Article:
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Thursday, March 11, 2010

Rochester's Pizza History Update: Giuseppe's

Back in December I did a post about Rochester’s pizza history, in which I noted that the first entry I could find for a pizzeria in the old Rochester city directories was in 1954 for an establishment named Giuseppe’s on Lake Ave. I wondered whether there might’ve been any connection to the current Giuseppe’s restaurant in Gates.

The other day I got an email from one of the owners of Giuseppe’s, with some details about its history. Turns out that yes, the Giuseppe’s on Lake Ave. was the ancestor of the current place. And that the Lake Ave. address wasn’t even the first location for Giuseppe’s. Here’s what he had to say:

My name is Marciano Chinappi and I am the fourth-generation chef and part owner of Giuseppe’s in Gates. My father Joe, my brother Joe Jr., and I run the day to day operations at the restaurant. We are a truly involved family. We watched our parents, and their parents, and their parents spend their lives in the restaurant.

In the early 1920s Giuseppe Petrillo and his brother moved here from Naples, Italy. They were both bread bakers by trade in their home town. They decided to start a bakery together here in Rochester. After a few years they decided that life would better suit them in their own separate eateries. My great grandfather then started Giuseppe’s and his brother started Petrillo Bakery on Lyell Ave.

Our first pizzeria/bakery was on State St. My grandmother Serafina has told me that the first pizzas served at our place were topped with just imported canned tomatoes, grated pecorino romano, and anchovies. We still sell quite a few of these simple pies, mostly to the old timers from our old neighborhoods.

Over the years the location of our restaurant moved around a bit. The first store was on State St., the second was in fact the location on Lake Ave. [that was referred to in the blog]. We have also run places in Brown Square, on Jay St., and eventually ending up on Lyell Rd. in the early '70s. About six years ago we had to move from that location to our current location.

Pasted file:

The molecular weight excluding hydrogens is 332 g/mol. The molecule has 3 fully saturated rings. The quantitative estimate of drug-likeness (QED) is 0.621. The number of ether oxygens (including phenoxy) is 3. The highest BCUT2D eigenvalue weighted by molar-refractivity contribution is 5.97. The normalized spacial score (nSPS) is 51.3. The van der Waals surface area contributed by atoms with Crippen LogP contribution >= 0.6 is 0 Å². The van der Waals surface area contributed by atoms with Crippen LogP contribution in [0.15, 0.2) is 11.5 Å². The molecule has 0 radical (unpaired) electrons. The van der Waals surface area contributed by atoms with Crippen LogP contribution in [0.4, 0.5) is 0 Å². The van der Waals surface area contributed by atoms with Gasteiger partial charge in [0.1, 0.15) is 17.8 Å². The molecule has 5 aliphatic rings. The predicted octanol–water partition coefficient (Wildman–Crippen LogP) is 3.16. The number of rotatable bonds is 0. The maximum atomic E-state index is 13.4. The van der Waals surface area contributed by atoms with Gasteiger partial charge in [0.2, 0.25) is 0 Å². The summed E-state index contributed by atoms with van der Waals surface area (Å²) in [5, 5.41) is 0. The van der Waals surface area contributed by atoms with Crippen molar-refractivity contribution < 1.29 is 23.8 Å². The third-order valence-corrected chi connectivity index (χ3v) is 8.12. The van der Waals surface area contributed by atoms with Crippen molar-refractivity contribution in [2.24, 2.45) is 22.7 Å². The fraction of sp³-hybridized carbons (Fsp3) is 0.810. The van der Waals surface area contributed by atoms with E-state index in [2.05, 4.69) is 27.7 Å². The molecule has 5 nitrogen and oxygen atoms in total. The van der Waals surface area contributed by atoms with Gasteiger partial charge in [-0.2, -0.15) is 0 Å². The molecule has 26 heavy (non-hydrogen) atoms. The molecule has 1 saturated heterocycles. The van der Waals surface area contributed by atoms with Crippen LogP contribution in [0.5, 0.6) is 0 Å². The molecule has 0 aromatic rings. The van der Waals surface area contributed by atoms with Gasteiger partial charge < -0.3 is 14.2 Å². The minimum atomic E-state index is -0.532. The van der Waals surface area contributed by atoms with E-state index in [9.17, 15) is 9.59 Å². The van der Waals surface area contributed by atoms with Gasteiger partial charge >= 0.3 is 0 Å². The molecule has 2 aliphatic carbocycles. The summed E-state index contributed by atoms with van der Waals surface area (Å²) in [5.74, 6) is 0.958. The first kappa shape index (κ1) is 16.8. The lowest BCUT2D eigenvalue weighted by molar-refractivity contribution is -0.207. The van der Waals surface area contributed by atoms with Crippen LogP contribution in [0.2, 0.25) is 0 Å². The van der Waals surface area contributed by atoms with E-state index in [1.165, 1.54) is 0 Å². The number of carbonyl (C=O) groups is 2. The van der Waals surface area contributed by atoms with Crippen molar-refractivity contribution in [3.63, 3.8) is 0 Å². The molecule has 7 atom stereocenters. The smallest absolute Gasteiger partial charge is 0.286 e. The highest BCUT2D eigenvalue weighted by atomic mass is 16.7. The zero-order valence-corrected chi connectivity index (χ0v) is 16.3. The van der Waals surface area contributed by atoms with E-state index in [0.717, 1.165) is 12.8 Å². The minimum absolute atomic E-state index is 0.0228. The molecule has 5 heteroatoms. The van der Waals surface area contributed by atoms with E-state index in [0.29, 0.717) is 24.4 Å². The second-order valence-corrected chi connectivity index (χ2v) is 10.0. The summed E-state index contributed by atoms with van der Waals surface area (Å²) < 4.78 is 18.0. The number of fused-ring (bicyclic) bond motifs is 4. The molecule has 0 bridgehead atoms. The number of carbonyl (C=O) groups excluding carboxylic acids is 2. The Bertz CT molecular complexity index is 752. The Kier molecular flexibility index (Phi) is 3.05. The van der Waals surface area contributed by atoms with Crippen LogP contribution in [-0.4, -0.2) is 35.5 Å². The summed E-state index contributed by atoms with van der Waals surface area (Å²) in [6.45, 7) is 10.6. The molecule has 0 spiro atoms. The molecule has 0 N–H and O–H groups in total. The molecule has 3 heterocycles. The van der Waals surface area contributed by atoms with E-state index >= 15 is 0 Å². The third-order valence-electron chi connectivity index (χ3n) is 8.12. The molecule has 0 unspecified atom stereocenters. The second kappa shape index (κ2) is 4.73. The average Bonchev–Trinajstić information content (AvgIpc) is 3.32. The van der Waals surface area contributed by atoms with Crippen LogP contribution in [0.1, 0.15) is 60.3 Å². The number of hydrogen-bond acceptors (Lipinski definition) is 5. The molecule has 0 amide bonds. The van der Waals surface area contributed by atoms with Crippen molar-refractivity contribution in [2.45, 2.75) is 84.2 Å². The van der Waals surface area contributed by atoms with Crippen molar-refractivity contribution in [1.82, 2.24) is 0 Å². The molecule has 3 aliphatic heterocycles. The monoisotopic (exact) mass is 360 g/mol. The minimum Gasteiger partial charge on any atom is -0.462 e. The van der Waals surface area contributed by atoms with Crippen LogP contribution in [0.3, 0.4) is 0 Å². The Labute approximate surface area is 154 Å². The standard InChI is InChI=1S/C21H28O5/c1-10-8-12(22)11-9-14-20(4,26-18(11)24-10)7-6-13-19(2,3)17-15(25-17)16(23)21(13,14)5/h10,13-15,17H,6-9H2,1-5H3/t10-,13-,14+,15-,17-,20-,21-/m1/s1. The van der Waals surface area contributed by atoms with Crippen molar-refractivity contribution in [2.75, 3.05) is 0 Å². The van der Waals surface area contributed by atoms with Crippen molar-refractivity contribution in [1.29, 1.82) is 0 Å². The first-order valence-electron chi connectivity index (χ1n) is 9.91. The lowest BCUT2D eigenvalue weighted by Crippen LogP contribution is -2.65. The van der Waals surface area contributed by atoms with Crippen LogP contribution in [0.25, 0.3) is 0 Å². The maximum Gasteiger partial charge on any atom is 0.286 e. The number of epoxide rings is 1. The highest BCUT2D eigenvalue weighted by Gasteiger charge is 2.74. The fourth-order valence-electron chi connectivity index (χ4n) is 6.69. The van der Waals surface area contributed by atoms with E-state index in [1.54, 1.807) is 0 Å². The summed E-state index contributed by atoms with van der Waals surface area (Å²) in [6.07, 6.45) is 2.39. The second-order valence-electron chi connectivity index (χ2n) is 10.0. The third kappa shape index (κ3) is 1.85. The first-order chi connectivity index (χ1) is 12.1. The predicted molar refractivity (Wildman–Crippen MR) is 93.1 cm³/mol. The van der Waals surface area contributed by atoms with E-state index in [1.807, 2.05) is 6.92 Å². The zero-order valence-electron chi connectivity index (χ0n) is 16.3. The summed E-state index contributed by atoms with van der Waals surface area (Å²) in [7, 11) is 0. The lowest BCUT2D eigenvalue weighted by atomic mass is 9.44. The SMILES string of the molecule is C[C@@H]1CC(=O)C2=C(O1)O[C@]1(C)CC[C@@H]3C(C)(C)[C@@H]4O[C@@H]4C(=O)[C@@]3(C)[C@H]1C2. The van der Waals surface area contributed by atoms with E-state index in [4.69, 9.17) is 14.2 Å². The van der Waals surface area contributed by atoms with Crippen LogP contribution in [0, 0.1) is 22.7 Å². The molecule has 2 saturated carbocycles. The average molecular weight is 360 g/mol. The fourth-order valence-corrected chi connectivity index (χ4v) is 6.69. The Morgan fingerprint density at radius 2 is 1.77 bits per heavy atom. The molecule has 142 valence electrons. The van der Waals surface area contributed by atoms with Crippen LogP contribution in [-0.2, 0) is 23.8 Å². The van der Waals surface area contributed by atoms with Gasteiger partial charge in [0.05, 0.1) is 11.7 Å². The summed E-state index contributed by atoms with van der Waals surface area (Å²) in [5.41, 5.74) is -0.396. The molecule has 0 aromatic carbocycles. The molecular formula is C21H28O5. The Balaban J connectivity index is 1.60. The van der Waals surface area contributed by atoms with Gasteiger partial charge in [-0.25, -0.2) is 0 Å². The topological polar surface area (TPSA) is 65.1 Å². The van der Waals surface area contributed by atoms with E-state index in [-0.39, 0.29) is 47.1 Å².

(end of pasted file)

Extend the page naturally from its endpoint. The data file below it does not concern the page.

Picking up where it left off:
Over the years the recipes and techniques have been passed down, first from Giuseppe and his wife Josephine to their children Serafina, Theresa, Rosie, Salvatore, and Tommy, to my father Joe, and finally to Joe Jr. and myself. The history of our restaurant always suprises me. A man in his mid eighties had lunch at our restaurant a few weeks ago. He told me that we catered his wedding in the 1940s.

Mr. Chinappi went on to explain that most of this history has been passed down by word of mouth, and that there's not much printed evidence left of Giuseppe's past: "My ancestors, and I'm sure many of the other pizzeria owners ancestors were more worried about slinging good pies then documenting it."

That's true, of course, of nearly all our forebears' lives. Oral history gets passed down from generation to generation, for a while, but all too often it eventually gets forgotten, and lost forever. I know; I can trace my ancestry back exactly two generations, to my grandparents. Everyone before them - who they were, where they lived, what they did - has been erased from our collective memory.

Well, if it's true that words in cyberspace will last as long as there are humans to read them, then this should help preserve one small slice of local history. I'm glad to be able to do that, and to share it with others, who I hope will find it as interesting as I do.

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